Let me start with a few comments on our restructure, which was closed on July 22. While we now have a restructured balance sheet that provides us with runway, we must sharpen our focus on the operations and the delivery of consistently reliable service to all of our customers. I'm very pleased with the service given by Holland, Reddaway and New Penn, but we have to push further improvements at YRC, and we are in fact making good progress, but it will take time. And as we improve service at YRC, I believe that we will restore confidence and build operations and sales, which should lead to higher yield and more volume.

If you have read the recent press releases or news articles about YRCW over the last 100 days, you will know that I did not waste any time in making changes on how we will manage the holding company and operating companies moving forward. The holding company was much too involved in the day-to-day business of the operating companies in my opinion. The way the company was previously structured created bottlenecks in strategy, decision making and execution along with creating inefficiencies.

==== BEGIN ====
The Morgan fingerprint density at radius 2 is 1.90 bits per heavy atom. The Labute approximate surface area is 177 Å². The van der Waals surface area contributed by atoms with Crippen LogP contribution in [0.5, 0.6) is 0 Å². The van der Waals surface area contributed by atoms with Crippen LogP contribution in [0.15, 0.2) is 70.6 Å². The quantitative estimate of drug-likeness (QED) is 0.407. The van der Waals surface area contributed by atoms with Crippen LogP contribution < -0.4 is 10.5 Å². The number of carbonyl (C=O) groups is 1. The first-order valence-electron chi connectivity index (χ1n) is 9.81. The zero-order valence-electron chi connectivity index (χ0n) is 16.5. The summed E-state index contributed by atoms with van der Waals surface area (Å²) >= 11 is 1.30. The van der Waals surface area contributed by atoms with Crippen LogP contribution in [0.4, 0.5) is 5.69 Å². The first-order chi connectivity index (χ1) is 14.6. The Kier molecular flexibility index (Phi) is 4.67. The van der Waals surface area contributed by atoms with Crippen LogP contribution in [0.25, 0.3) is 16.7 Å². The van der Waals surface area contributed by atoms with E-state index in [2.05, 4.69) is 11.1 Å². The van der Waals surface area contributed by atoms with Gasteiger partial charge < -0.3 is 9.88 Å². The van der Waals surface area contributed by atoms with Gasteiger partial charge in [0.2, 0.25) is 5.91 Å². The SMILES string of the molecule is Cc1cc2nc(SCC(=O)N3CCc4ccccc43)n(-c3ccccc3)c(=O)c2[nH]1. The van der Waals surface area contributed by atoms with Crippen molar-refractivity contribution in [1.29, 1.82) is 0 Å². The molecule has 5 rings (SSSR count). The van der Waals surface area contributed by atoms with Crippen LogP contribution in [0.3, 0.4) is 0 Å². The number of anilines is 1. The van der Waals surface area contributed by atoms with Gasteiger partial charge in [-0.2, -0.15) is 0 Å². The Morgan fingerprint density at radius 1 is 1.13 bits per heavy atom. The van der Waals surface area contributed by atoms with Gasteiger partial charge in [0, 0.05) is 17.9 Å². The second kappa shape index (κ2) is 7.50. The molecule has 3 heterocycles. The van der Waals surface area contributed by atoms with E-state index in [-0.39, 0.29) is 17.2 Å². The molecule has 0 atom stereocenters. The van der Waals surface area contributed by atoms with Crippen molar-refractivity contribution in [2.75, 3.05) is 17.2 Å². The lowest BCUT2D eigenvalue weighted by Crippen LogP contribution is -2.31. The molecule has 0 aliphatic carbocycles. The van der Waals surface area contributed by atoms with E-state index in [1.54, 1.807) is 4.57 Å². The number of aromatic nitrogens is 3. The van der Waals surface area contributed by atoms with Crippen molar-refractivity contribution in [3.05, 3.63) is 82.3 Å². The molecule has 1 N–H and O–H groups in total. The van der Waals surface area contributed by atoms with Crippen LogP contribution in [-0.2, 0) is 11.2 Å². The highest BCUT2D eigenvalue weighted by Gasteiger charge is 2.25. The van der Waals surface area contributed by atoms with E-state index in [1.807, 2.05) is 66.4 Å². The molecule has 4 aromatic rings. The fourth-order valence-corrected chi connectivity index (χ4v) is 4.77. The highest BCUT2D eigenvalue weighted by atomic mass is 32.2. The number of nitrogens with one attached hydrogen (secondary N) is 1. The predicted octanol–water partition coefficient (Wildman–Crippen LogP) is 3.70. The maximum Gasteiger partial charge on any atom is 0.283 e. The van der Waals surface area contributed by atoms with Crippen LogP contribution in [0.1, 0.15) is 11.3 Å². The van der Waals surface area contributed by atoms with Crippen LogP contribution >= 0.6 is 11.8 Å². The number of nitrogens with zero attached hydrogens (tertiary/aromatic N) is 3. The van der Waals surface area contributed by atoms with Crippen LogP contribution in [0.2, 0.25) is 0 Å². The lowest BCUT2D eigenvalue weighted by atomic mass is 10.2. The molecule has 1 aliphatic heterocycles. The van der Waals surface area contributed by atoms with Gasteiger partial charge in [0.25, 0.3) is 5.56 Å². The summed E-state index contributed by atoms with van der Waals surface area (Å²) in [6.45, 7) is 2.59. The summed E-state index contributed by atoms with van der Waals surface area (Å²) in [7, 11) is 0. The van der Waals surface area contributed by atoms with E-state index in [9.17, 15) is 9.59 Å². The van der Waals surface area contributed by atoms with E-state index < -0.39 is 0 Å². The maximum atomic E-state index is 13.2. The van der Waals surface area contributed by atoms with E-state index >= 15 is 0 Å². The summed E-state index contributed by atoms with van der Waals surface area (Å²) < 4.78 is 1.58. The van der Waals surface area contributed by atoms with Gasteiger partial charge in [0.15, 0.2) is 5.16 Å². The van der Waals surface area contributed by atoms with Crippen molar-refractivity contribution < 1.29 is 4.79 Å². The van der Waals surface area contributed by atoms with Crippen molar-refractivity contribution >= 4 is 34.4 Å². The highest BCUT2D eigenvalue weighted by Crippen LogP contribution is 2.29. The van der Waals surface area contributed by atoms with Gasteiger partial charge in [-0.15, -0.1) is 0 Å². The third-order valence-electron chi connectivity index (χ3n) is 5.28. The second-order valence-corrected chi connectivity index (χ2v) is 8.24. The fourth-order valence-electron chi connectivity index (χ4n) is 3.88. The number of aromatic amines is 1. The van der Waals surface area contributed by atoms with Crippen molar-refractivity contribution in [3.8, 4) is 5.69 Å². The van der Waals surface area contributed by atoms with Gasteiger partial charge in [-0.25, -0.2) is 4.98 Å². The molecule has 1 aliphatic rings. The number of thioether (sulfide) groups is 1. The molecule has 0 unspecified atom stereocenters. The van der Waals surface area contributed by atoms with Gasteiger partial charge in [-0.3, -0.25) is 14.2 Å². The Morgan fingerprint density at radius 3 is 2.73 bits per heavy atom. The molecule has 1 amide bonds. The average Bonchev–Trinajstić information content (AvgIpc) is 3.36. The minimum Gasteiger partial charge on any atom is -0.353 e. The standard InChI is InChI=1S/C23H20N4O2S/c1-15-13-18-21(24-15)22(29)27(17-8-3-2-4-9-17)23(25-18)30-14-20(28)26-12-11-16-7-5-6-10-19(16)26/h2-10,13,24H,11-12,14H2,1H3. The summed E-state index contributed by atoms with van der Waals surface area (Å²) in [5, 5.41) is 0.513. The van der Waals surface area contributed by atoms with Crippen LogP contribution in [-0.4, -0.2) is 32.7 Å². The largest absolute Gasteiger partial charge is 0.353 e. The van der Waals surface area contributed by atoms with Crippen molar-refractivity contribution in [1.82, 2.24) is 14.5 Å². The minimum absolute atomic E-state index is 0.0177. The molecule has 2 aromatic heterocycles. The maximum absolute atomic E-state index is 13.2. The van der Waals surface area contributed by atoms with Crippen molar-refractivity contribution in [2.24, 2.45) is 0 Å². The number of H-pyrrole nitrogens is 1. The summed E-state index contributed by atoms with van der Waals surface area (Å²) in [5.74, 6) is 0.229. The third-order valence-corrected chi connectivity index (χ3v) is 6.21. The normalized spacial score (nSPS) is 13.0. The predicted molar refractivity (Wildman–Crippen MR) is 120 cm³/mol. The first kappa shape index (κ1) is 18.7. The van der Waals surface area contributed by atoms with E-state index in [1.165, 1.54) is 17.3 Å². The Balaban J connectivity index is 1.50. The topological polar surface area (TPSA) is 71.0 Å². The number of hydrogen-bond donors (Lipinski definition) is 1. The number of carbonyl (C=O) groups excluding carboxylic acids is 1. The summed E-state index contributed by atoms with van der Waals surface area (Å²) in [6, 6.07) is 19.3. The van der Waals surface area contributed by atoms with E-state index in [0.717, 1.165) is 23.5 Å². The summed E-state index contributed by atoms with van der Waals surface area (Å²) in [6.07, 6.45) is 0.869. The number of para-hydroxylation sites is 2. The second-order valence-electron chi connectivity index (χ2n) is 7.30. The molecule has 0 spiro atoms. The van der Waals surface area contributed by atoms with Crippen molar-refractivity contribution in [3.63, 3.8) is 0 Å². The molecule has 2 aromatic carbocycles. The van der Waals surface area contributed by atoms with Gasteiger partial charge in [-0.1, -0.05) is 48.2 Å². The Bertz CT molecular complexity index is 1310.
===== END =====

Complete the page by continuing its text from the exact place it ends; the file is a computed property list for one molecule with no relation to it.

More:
Today, I have eliminated 4 C-level positions at the holding company and have for the most part, put the power and the responsibility back at the operating companies. I can absolutely assure you that each of the operating company presidents have not only fully embraced this change, but they have been asking for it for some time. For example, up until just a few weeks ago, YRC did not have a separate management team actually leading that $3 billion company. There was a very active and oftentimes unnecessary involvement from the holding company, and YRC critical functions were basically blended into the holding company without a separate and distinct leadership team. Another example, the sales organization reported through the shared services organization at the holding company level, yet, YRC operations reported through a field alignment to a different leader, and the 2 groups were not talking and not working together nearly as much as they must moving forward.

Truthfully and in my opinion, that organization structure made little business sense, so to that end, we recently named Jeff Rogers, President of YRC. Jeff has extensive industry experience, and he has successfully served the company in a number of roles, most recently as President of Holland. And if you remember, when Jeff went to Holland about 3 years ago, Holland was a company that was basically in a mess and losing a lot of money, but he worked hard to create a vision and a roadmap for its operational turnaround and worked to focus the organization on those objectives. Jeff led Holland back to be the next-day carrier in the footprint. He's also led Holland closer to its historical level of operating profitability, and I have great confidence that Jeff will do the same at YRC.